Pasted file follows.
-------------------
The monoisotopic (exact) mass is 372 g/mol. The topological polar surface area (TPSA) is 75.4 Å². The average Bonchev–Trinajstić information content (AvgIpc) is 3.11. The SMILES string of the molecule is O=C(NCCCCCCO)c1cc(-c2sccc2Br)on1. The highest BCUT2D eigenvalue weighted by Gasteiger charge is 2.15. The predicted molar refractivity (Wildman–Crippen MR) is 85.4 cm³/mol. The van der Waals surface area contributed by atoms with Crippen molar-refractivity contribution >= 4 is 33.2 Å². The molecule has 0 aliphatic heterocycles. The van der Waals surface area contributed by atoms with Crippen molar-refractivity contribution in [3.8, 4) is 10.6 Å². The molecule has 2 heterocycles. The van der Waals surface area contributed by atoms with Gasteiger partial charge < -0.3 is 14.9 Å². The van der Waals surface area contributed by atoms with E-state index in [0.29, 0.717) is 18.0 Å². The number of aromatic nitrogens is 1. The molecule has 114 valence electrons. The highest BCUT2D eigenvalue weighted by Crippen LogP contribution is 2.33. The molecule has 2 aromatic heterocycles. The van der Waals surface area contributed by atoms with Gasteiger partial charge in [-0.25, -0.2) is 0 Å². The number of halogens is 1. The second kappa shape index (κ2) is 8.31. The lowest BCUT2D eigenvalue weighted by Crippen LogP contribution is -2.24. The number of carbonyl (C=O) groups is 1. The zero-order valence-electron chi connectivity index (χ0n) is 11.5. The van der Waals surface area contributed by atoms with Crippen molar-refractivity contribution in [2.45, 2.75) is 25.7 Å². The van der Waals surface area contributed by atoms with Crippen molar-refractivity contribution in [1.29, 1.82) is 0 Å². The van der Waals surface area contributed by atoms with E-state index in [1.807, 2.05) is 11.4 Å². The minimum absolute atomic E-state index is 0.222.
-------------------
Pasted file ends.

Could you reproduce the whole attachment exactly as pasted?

The monoisotopic (exact) mass is 372 g/mol. The topological polar surface area (TPSA) is 75.4 Å². The average Bonchev–Trinajstić information content (AvgIpc) is 3.11. The SMILES string of the molecule is O=C(NCCCCCCO)c1cc(-c2sccc2Br)on1. The highest BCUT2D eigenvalue weighted by Gasteiger charge is 2.15. The predicted molar refractivity (Wildman–Crippen MR) is 85.4 cm³/mol. The van der Waals surface area contributed by atoms with Crippen molar-refractivity contribution >= 4 is 33.2 Å². The molecule has 0 aliphatic heterocycles. The van der Waals surface area contributed by atoms with Crippen molar-refractivity contribution in [3.8, 4) is 10.6 Å². The molecule has 2 heterocycles. The van der Waals surface area contributed by atoms with Gasteiger partial charge < -0.3 is 14.9 Å². The van der Waals surface area contributed by atoms with E-state index in [0.29, 0.717) is 18.0 Å². The number of aromatic nitrogens is 1. The molecule has 114 valence electrons. The highest BCUT2D eigenvalue weighted by Crippen LogP contribution is 2.33. The molecule has 2 aromatic heterocycles. The van der Waals surface area contributed by atoms with Gasteiger partial charge in [-0.25, -0.2) is 0 Å². The number of halogens is 1. The second kappa shape index (κ2) is 8.31. The lowest BCUT2D eigenvalue weighted by Crippen LogP contribution is -2.24. The number of carbonyl (C=O) groups is 1. The zero-order valence-electron chi connectivity index (χ0n) is 11.5. The van der Waals surface area contributed by atoms with Crippen molar-refractivity contribution in [2.45, 2.75) is 25.7 Å². The van der Waals surface area contributed by atoms with Crippen molar-refractivity contribution in [1.29, 1.82) is 0 Å². The van der Waals surface area contributed by atoms with E-state index in [1.807, 2.05) is 11.4 Å². The minimum absolute atomic E-state index is 0.222.